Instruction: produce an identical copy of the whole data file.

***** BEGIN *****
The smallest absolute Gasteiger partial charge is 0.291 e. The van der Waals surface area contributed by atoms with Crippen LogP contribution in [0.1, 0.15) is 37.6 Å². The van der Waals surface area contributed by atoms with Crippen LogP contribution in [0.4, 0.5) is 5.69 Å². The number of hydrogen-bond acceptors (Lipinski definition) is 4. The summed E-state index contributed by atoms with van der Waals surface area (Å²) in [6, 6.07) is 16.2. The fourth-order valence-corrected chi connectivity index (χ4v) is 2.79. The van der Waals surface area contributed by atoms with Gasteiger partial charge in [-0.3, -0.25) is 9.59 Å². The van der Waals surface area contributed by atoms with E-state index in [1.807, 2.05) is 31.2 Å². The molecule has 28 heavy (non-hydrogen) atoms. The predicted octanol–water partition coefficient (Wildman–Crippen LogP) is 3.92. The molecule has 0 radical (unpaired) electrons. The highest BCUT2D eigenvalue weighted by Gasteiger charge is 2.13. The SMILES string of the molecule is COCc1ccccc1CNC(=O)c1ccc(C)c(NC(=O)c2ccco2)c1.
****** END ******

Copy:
The smallest absolute Gasteiger partial charge is 0.291 e. The van der Waals surface area contributed by atoms with Crippen LogP contribution in [0.1, 0.15) is 37.6 Å². The van der Waals surface area contributed by atoms with Crippen LogP contribution in [0.4, 0.5) is 5.69 Å². The number of hydrogen-bond acceptors (Lipinski definition) is 4. The summed E-state index contributed by atoms with van der Waals surface area (Å²) in [6, 6.07) is 16.2. The fourth-order valence-corrected chi connectivity index (χ4v) is 2.79. The van der Waals surface area contributed by atoms with Gasteiger partial charge in [-0.3, -0.25) is 9.59 Å². The van der Waals surface area contributed by atoms with E-state index in [1.807, 2.05) is 31.2 Å². The molecule has 28 heavy (non-hydrogen) atoms. The predicted octanol–water partition coefficient (Wildman–Crippen LogP) is 3.92. The molecule has 0 radical (unpaired) electrons. The highest BCUT2D eigenvalue weighted by Gasteiger charge is 2.13. The SMILES string of the molecule is COCc1ccccc1CNC(=O)c1ccc(C)c(NC(=O)c2ccco2)c1.